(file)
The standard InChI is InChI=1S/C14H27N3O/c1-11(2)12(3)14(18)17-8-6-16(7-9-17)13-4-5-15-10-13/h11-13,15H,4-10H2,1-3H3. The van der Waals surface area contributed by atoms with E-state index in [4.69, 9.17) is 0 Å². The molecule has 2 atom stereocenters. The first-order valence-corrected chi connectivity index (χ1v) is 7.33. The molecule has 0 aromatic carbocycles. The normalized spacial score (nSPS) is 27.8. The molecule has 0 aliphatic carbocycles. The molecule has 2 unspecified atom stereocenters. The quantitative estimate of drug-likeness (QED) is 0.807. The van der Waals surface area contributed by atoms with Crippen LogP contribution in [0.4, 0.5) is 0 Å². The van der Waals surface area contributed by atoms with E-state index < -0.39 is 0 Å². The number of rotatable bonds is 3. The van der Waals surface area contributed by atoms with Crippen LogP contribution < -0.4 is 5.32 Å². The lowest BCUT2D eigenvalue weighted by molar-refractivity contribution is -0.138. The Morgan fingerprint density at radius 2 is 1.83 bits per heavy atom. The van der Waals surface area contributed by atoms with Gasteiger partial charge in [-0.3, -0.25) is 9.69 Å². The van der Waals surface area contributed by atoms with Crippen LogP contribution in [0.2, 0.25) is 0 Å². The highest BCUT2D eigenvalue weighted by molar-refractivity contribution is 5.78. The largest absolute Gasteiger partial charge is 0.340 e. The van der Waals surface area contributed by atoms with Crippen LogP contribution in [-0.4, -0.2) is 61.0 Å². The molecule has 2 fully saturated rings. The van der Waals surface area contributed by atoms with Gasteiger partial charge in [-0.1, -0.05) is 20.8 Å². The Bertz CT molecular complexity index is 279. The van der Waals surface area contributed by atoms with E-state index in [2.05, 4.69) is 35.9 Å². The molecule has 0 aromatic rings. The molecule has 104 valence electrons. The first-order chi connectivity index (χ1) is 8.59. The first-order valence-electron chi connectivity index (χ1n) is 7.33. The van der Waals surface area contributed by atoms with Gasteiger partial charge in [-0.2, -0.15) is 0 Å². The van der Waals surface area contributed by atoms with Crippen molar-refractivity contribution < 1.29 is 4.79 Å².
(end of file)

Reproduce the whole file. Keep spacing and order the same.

The standard InChI is InChI=1S/C14H27N3O/c1-11(2)12(3)14(18)17-8-6-16(7-9-17)13-4-5-15-10-13/h11-13,15H,4-10H2,1-3H3. The van der Waals surface area contributed by atoms with E-state index in [4.69, 9.17) is 0 Å². The molecule has 2 atom stereocenters. The first-order valence-corrected chi connectivity index (χ1v) is 7.33. The molecule has 0 aromatic carbocycles. The normalized spacial score (nSPS) is 27.8. The molecule has 0 aliphatic carbocycles. The molecule has 2 unspecified atom stereocenters. The quantitative estimate of drug-likeness (QED) is 0.807. The van der Waals surface area contributed by atoms with Crippen LogP contribution in [0.4, 0.5) is 0 Å². The van der Waals surface area contributed by atoms with E-state index < -0.39 is 0 Å². The number of rotatable bonds is 3. The van der Waals surface area contributed by atoms with Crippen LogP contribution < -0.4 is 5.32 Å². The lowest BCUT2D eigenvalue weighted by molar-refractivity contribution is -0.138. The Morgan fingerprint density at radius 2 is 1.83 bits per heavy atom. The van der Waals surface area contributed by atoms with Gasteiger partial charge in [-0.3, -0.25) is 9.69 Å². The van der Waals surface area contributed by atoms with Crippen LogP contribution in [0.2, 0.25) is 0 Å². The highest BCUT2D eigenvalue weighted by molar-refractivity contribution is 5.78. The largest absolute Gasteiger partial charge is 0.340 e. The van der Waals surface area contributed by atoms with Crippen LogP contribution in [-0.4, -0.2) is 61.0 Å². The molecule has 2 fully saturated rings. The van der Waals surface area contributed by atoms with Gasteiger partial charge in [-0.1, -0.05) is 20.8 Å². The Bertz CT molecular complexity index is 279. The van der Waals surface area contributed by atoms with E-state index in [2.05, 4.69) is 35.9 Å². The molecule has 0 aromatic rings. The molecule has 104 valence electrons. The first-order chi connectivity index (χ1) is 8.59. The first-order valence-electron chi connectivity index (χ1n) is 7.33. The van der Waals surface area contributed by atoms with Gasteiger partial charge in [-0.2, -0.15) is 0 Å². The van der Waals surface area contributed by atoms with Crippen molar-refractivity contribution < 1.29 is 4.79 Å².